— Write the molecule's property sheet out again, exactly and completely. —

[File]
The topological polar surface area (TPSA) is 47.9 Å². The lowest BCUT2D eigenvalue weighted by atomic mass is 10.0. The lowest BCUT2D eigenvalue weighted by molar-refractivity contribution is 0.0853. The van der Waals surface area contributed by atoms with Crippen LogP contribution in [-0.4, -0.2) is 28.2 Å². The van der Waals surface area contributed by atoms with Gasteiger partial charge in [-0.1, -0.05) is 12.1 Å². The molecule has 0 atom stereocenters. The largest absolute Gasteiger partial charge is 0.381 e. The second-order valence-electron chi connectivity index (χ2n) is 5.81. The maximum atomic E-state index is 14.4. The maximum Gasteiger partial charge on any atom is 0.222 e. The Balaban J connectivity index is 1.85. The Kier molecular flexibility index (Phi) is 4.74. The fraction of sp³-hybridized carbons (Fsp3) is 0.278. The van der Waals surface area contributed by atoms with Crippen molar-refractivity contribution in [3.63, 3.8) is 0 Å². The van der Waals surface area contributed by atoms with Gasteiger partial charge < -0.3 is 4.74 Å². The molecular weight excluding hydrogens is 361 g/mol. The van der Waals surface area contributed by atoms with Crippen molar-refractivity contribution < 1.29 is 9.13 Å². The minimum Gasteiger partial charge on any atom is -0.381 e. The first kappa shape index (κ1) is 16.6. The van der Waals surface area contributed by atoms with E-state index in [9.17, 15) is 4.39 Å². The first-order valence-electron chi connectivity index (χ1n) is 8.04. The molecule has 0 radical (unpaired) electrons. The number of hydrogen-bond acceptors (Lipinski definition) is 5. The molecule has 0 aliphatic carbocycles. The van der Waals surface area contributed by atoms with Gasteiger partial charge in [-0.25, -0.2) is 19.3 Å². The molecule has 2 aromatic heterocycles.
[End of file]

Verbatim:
The topological polar surface area (TPSA) is 47.9 Å². The lowest BCUT2D eigenvalue weighted by atomic mass is 10.0. The lowest BCUT2D eigenvalue weighted by molar-refractivity contribution is 0.0853. The van der Waals surface area contributed by atoms with Crippen LogP contribution in [-0.4, -0.2) is 28.2 Å². The van der Waals surface area contributed by atoms with Gasteiger partial charge in [-0.1, -0.05) is 12.1 Å². The molecule has 0 atom stereocenters. The largest absolute Gasteiger partial charge is 0.381 e. The second-order valence-electron chi connectivity index (χ2n) is 5.81. The maximum atomic E-state index is 14.4. The maximum Gasteiger partial charge on any atom is 0.222 e. The Balaban J connectivity index is 1.85. The Kier molecular flexibility index (Phi) is 4.74. The fraction of sp³-hybridized carbons (Fsp3) is 0.278. The van der Waals surface area contributed by atoms with Crippen molar-refractivity contribution in [3.63, 3.8) is 0 Å². The van der Waals surface area contributed by atoms with Gasteiger partial charge < -0.3 is 4.74 Å². The molecular weight excluding hydrogens is 361 g/mol. The van der Waals surface area contributed by atoms with Crippen molar-refractivity contribution < 1.29 is 9.13 Å². The minimum Gasteiger partial charge on any atom is -0.381 e. The first kappa shape index (κ1) is 16.6. The van der Waals surface area contributed by atoms with E-state index in [9.17, 15) is 4.39 Å². The first-order valence-electron chi connectivity index (χ1n) is 8.04. The molecule has 0 radical (unpaired) electrons. The number of hydrogen-bond acceptors (Lipinski definition) is 5. The molecule has 0 aliphatic carbocycles. The van der Waals surface area contributed by atoms with Gasteiger partial charge in [-0.25, -0.2) is 19.3 Å². The molecule has 2 aromatic heterocycles.